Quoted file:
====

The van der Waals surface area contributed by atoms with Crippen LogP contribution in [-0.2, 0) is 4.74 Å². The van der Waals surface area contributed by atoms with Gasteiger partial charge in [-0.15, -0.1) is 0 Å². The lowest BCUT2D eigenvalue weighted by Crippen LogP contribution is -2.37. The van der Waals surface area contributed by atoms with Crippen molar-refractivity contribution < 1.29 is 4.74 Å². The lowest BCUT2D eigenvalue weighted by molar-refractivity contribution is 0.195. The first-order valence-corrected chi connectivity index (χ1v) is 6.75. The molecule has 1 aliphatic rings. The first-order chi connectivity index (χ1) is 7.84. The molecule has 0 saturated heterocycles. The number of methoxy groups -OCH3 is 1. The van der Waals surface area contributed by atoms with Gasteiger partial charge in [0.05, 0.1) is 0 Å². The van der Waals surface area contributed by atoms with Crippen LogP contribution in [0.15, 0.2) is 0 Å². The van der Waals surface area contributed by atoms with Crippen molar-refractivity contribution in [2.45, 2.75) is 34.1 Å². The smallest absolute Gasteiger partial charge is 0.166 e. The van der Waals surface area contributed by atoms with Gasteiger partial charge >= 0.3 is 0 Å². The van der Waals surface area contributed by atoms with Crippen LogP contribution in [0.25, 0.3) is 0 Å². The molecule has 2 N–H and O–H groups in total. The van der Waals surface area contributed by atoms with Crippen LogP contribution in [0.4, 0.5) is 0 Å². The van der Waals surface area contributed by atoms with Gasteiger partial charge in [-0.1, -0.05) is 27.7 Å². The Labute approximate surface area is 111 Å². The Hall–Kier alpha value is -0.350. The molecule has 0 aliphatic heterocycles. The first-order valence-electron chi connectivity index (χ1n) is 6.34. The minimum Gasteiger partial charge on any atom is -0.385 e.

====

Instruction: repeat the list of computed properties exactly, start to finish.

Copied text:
The van der Waals surface area contributed by atoms with Crippen LogP contribution in [-0.2, 0) is 4.74 Å². The van der Waals surface area contributed by atoms with Gasteiger partial charge in [-0.15, -0.1) is 0 Å². The lowest BCUT2D eigenvalue weighted by Crippen LogP contribution is -2.37. The van der Waals surface area contributed by atoms with Crippen molar-refractivity contribution < 1.29 is 4.74 Å². The lowest BCUT2D eigenvalue weighted by molar-refractivity contribution is 0.195. The first-order valence-corrected chi connectivity index (χ1v) is 6.75. The molecule has 1 aliphatic rings. The first-order chi connectivity index (χ1) is 7.84. The molecule has 0 saturated heterocycles. The number of methoxy groups -OCH3 is 1. The van der Waals surface area contributed by atoms with Gasteiger partial charge in [0.05, 0.1) is 0 Å². The van der Waals surface area contributed by atoms with Crippen LogP contribution in [0.15, 0.2) is 0 Å². The van der Waals surface area contributed by atoms with Crippen molar-refractivity contribution in [2.45, 2.75) is 34.1 Å². The smallest absolute Gasteiger partial charge is 0.166 e. The van der Waals surface area contributed by atoms with Gasteiger partial charge >= 0.3 is 0 Å². The van der Waals surface area contributed by atoms with Crippen LogP contribution in [0.25, 0.3) is 0 Å². The molecule has 2 N–H and O–H groups in total. The van der Waals surface area contributed by atoms with Crippen LogP contribution in [0.4, 0.5) is 0 Å². The van der Waals surface area contributed by atoms with Gasteiger partial charge in [-0.1, -0.05) is 27.7 Å². The Labute approximate surface area is 111 Å². The Hall–Kier alpha value is -0.350. The molecule has 0 aliphatic heterocycles. The first-order valence-electron chi connectivity index (χ1n) is 6.34. The minimum Gasteiger partial charge on any atom is -0.385 e.